As one conferee said: “We have no idea of the full impact of COVID in many aspects of health care.” This is perhaps most true when it comes to the pandemic’s impact on the health and well-being of HPE faculty and learners. During the pandemic, everything we knew to be true about an existing epidemic of burnout was accelerated, as providers and learners alike encountered illness, death and dying, grief, fear, exhaustion, moral distress, and more at extreme levels. We must develop an infrastructure of support around providers’ mental health and well-being and eliminate stigma around seeking help.
Concerns Since the Conference
The continuation of the pandemic has reinforced the need to make meaningful changes in HPE. Not only are new challenges developing, such as an increasing number of patients suffering with long-term, COVID-related symptoms, but concerns that were emerging last July have moved front and center. This includes the politicization of public health, which prompted a backlash against measures shown to prevent the spread of COVID-19, such as vaccines and masks, and set off yet another surge of infection, illness, and death during summer 2021. Clearly there is a need to better understand the fraying of our social fabric, proliferation of misinformation, and a fundamental lack of trust in public health measures.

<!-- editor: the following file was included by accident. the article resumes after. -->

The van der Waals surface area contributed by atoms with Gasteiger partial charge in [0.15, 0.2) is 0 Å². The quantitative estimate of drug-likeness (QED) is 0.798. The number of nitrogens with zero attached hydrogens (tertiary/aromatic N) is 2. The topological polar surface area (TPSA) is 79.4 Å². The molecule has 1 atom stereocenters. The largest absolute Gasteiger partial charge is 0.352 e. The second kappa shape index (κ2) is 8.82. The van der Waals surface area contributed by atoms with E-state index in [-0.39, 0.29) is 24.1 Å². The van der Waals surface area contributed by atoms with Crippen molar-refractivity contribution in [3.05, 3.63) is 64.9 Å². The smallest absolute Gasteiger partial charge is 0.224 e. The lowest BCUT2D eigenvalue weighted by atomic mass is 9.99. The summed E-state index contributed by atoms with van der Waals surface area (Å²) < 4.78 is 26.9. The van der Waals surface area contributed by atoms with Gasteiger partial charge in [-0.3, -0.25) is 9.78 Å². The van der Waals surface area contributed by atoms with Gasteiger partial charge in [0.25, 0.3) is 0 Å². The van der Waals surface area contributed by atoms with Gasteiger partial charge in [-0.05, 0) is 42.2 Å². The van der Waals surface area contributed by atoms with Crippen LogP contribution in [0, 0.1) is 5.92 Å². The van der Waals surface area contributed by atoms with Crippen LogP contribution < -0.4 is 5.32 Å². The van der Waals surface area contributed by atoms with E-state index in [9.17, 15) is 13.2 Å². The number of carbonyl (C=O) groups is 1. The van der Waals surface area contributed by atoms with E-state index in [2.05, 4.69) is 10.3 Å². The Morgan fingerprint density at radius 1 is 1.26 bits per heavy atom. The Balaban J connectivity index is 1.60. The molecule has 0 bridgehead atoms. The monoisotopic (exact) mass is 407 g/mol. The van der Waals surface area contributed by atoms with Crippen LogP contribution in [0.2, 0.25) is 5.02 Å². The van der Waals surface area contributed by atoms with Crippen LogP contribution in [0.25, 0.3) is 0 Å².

Further, levels of moral distress are increasing among providers as they are called upon to simultaneously care for COVID-19 patients who have refused to get vaccinated and delay or deny care for other conditions to vaccinated people because hospitals are overwhelmed and beyond capacity. We must find ways to support providers and learners who are caught in these ethically challenging situations.
Finally, we are very aware that some of the logistical issues that emerged early in the pandemic—such as HPE learners not gaining direct clinical experience with a broad diversity of health conditions—are becoming increasingly challenging as the pandemic extends into a third academic year.
In their conference paper, available later this month, Dr. Catherine Lucey and her co-authors suggest that the true test of our health professions education system should not be its ability to perform well during a crisis. “Instead,” they wrote, “the stress test of whether [health professions] education has produced the optimum workforce for our patients and communities is how reliably we deliver high-quality, equitable, and patient-centered care every day, in every community, to every patient, regardless of power or privilege.”
While this is a lofty aspiration, the pandemic has shown us that we are capable of flexibility, responsiveness, and profound change.